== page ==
ON: What are the advantages and disadvantages of this type of offshore boat?
D&SM: Here are what we see as the main advantages.

Dave and Sherry McCampbell’s St. Francis 44 catamaran Soggy Paws at anchor at Tetepare in the Solomon Islands.

Dave and Sherry McCampbell

Level sailing: Cats sail relatively flat, so there is far less fatigue on a passage. Because of this, we can finally read and do computer work most of the time underway. That was rarely possible on the CSY monohull while rolling along at a 10- to 15-degree heel. This is really important for full-time cruisers and not well understood by the monohull cruising community. See the Navy study from a few years ago on page 24 of my presentation link below.

Layout: There is typically about 40 percent more room on a modern cat than on a monohull of similar length. A cat layout is much more cruising-friendly, with daily living, navigation and watch-standing areas up, and bunks, storage, heads and mechanical spaces down. The main saloon and cockpit are on the same level, so there’s no need for a ladder transit between them. It is also easier to access multiple storage lockers along the sides of two hulls instead of one, or searching for things under bunks and in the bilges.

Two engines: Modern cats generally have better speed and fuel economy while motoring. Motoring at 5 knots with one small engine properly loads up the engine and uses roughly half the diesel we used to use with the CSY. That means we can carry roughly half the fuel we used to carry for a 1,200-nm range. Two engines also means a full spare parts inventory is always on board, and there is no drama if one should develop a problem needing repair at sea.

Maintenance: The newer boat and more room mean generally easier maintenance for electrical and mechanical equipment. No teak on deck means no varnish work ever! A more modern rig makes rigging work and sail handling easier.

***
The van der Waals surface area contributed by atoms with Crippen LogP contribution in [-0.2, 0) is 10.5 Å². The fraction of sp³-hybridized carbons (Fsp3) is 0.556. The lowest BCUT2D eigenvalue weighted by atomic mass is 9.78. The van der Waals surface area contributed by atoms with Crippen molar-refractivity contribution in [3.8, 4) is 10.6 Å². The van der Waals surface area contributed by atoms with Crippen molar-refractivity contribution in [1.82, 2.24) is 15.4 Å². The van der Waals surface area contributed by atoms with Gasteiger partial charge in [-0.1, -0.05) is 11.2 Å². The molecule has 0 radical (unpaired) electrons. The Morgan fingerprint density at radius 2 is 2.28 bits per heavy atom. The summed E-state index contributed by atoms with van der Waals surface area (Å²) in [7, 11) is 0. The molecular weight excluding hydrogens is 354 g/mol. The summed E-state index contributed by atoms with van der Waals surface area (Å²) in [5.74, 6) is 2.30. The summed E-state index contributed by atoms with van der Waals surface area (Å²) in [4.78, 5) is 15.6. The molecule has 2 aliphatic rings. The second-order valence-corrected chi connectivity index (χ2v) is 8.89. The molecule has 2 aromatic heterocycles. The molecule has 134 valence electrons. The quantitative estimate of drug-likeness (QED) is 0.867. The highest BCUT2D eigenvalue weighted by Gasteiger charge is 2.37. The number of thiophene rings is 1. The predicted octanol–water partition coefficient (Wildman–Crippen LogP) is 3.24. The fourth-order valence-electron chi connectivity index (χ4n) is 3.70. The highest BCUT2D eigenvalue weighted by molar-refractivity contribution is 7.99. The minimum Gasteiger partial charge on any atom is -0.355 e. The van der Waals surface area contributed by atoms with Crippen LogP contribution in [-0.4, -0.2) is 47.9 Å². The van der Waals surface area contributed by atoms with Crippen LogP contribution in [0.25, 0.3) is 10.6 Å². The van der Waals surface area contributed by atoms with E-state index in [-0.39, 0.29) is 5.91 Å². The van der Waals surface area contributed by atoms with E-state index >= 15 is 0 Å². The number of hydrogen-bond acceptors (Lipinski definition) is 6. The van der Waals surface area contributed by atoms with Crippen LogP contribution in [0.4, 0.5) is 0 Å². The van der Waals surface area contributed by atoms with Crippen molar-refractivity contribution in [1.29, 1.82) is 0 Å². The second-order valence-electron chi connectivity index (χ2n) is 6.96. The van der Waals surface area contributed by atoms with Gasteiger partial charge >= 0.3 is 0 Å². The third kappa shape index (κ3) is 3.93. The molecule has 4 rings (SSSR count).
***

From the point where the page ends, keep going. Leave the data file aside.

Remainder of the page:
Unsinkability: Many modern cats won’t sink regardless of damage, due to a thick foam-cored hull, waterproof crash compartments and lack of lead keel. Our cat has a 1.25-inch foam-cored hull and deck, and is advertised as non-sinking unless really overloaded. That is a really comforting feeling while underway in deep water hundreds of miles from land. We think staying aboard is a better option than having to abandon ship into a life raft.

Stability: Cats have better stability at anchor, in a seaway or riding to a sea anchor. Little rolling means better sleep at night. It also means most things left on counters and tables will stay put underway in reasonable conditions. Availability of strong, wide bridle attachment points at the ends of the forward crossbeam reduce yawing and therefore ground tackle loads.

Speed: Most comparisons I have read indicate about a 20 percent speed increase on long passages. We rarely want to go more than about 8 knots, and we start reefing at about 7 knots. This compares to reefing at 6 knots on the CSY. We are comfortable at 7 to 8 knots on the cat. In the open sea, we consider anything more than about 9 knots uncomfortable due to increased boat motion and rig loads.

Sail handling: Wide, flat decks with little roll mean safer sail handling and reefing at sea. The jib is relatively small compared to the main, so it is easier to handle than on most monohulls. Also, no pole is required for downwind sails or a spinnaker.

Soggy Paws hauled out in the Solomons. The multihull is equipped with stub keels.

Dave and Sherry McCampbell

Dinghy storage: Cats offer much safer and more convenient dinghy storage if lifted on high davits aft between the hulls. Typically, modern cats allow the dinghy (with motor on) to be taken out of the water easily and launched quickly. There is no need to remove the outboard and store the dinghy on the foredeck before making a passage.

Draft: The cat’s shallow draft gives many more anchoring options. This is especially important if looking for that mangrove-lined, unoccupied tropical cyclone hole. The ability to do a free haulout for repairs or a bottom paint touch-up on a beach is a huge advantage. It is easy to do on many beaches with just a few feet of tide.

Most of the monohull vs. catamaran comparisons, as well as catamaran features, are well covered in our PowerPoint presentation, “Evaluating Modern Catamarans,” available on our website.

ON: For voyagers considering a multihull, what advice would you give?
D&SM: There is no perfect catamaran with all the features you may want, so be prepared to compromise somewhat. However, knowing what works and what does not for the cruising you plan to do is important. Be sure to research this carefully before starting to look for a cat.

With the number of catamarans being produced on the rise, there are many designs to choose from. However, not all are created equal. Although most cruisers spend 90 percent of the time in port, due consideration should also be given to features that enhance safety and comfort at sea. Most catamarans are optimized for tropics cruising and are probably not the best choices for high-latitude voyaging.